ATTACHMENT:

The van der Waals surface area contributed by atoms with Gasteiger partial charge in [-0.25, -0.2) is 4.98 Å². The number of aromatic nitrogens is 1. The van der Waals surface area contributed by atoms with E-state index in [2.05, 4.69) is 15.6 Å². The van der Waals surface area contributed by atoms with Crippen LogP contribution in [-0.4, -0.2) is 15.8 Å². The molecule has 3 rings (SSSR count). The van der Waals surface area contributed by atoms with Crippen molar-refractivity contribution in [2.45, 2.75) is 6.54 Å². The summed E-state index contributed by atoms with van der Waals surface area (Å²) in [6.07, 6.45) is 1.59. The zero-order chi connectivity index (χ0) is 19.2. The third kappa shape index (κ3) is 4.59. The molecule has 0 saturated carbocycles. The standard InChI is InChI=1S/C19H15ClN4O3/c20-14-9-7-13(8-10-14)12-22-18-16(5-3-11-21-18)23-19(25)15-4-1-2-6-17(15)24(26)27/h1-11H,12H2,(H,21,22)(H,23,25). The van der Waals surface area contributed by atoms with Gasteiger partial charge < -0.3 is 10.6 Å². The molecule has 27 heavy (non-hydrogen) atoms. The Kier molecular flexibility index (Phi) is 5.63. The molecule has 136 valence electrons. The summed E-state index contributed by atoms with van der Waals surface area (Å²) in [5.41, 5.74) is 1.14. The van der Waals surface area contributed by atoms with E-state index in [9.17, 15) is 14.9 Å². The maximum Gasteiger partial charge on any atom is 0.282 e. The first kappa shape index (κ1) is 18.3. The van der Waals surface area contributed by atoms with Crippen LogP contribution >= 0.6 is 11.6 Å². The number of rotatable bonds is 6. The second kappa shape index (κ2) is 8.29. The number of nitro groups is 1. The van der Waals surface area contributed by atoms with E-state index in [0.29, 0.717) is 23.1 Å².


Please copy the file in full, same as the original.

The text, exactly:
The van der Waals surface area contributed by atoms with Gasteiger partial charge in [-0.25, -0.2) is 4.98 Å². The number of aromatic nitrogens is 1. The van der Waals surface area contributed by atoms with E-state index in [2.05, 4.69) is 15.6 Å². The van der Waals surface area contributed by atoms with Crippen LogP contribution in [-0.4, -0.2) is 15.8 Å². The molecule has 3 rings (SSSR count). The van der Waals surface area contributed by atoms with Crippen molar-refractivity contribution in [2.45, 2.75) is 6.54 Å². The summed E-state index contributed by atoms with van der Waals surface area (Å²) in [6.07, 6.45) is 1.59. The zero-order chi connectivity index (χ0) is 19.2. The third kappa shape index (κ3) is 4.59. The molecule has 0 saturated carbocycles. The standard InChI is InChI=1S/C19H15ClN4O3/c20-14-9-7-13(8-10-14)12-22-18-16(5-3-11-21-18)23-19(25)15-4-1-2-6-17(15)24(26)27/h1-11H,12H2,(H,21,22)(H,23,25). The van der Waals surface area contributed by atoms with Gasteiger partial charge < -0.3 is 10.6 Å². The molecule has 27 heavy (non-hydrogen) atoms. The Kier molecular flexibility index (Phi) is 5.63. The molecule has 136 valence electrons. The summed E-state index contributed by atoms with van der Waals surface area (Å²) in [5.41, 5.74) is 1.14. The van der Waals surface area contributed by atoms with E-state index in [9.17, 15) is 14.9 Å². The maximum Gasteiger partial charge on any atom is 0.282 e. The first kappa shape index (κ1) is 18.3. The van der Waals surface area contributed by atoms with Crippen LogP contribution >= 0.6 is 11.6 Å². The number of rotatable bonds is 6. The second kappa shape index (κ2) is 8.29. The number of nitro groups is 1. The van der Waals surface area contributed by atoms with E-state index in [0.29, 0.717) is 23.1 Å².